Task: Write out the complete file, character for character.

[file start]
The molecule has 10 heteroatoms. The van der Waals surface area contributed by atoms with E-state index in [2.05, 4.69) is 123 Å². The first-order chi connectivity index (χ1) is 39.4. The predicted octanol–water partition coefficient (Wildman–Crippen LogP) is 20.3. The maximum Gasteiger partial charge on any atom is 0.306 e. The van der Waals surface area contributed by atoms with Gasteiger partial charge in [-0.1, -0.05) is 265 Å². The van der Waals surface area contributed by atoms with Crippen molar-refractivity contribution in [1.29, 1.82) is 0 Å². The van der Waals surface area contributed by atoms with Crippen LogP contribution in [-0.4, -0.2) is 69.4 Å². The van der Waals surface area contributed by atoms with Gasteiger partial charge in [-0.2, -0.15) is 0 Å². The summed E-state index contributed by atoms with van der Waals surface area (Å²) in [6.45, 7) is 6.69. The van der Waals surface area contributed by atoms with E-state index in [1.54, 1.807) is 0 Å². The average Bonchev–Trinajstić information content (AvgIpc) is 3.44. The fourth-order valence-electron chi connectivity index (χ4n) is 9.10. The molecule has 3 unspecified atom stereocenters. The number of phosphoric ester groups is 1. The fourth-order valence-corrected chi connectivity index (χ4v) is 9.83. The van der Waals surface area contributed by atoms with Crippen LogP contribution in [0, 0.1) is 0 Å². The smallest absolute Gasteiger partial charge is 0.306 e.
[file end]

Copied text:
The molecule has 10 heteroatoms. The van der Waals surface area contributed by atoms with E-state index in [2.05, 4.69) is 123 Å². The first-order chi connectivity index (χ1) is 39.4. The predicted octanol–water partition coefficient (Wildman–Crippen LogP) is 20.3. The maximum Gasteiger partial charge on any atom is 0.306 e. The van der Waals surface area contributed by atoms with Gasteiger partial charge in [-0.1, -0.05) is 265 Å². The van der Waals surface area contributed by atoms with Crippen molar-refractivity contribution in [1.29, 1.82) is 0 Å². The van der Waals surface area contributed by atoms with Crippen LogP contribution in [-0.4, -0.2) is 69.4 Å². The van der Waals surface area contributed by atoms with Gasteiger partial charge in [-0.2, -0.15) is 0 Å². The summed E-state index contributed by atoms with van der Waals surface area (Å²) in [6.45, 7) is 6.69. The van der Waals surface area contributed by atoms with E-state index in [1.54, 1.807) is 0 Å². The average Bonchev–Trinajstić information content (AvgIpc) is 3.44. The fourth-order valence-electron chi connectivity index (χ4n) is 9.10. The molecule has 3 unspecified atom stereocenters. The number of phosphoric ester groups is 1. The fourth-order valence-corrected chi connectivity index (χ4v) is 9.83. The van der Waals surface area contributed by atoms with Crippen LogP contribution in [0, 0.1) is 0 Å². The smallest absolute Gasteiger partial charge is 0.306 e.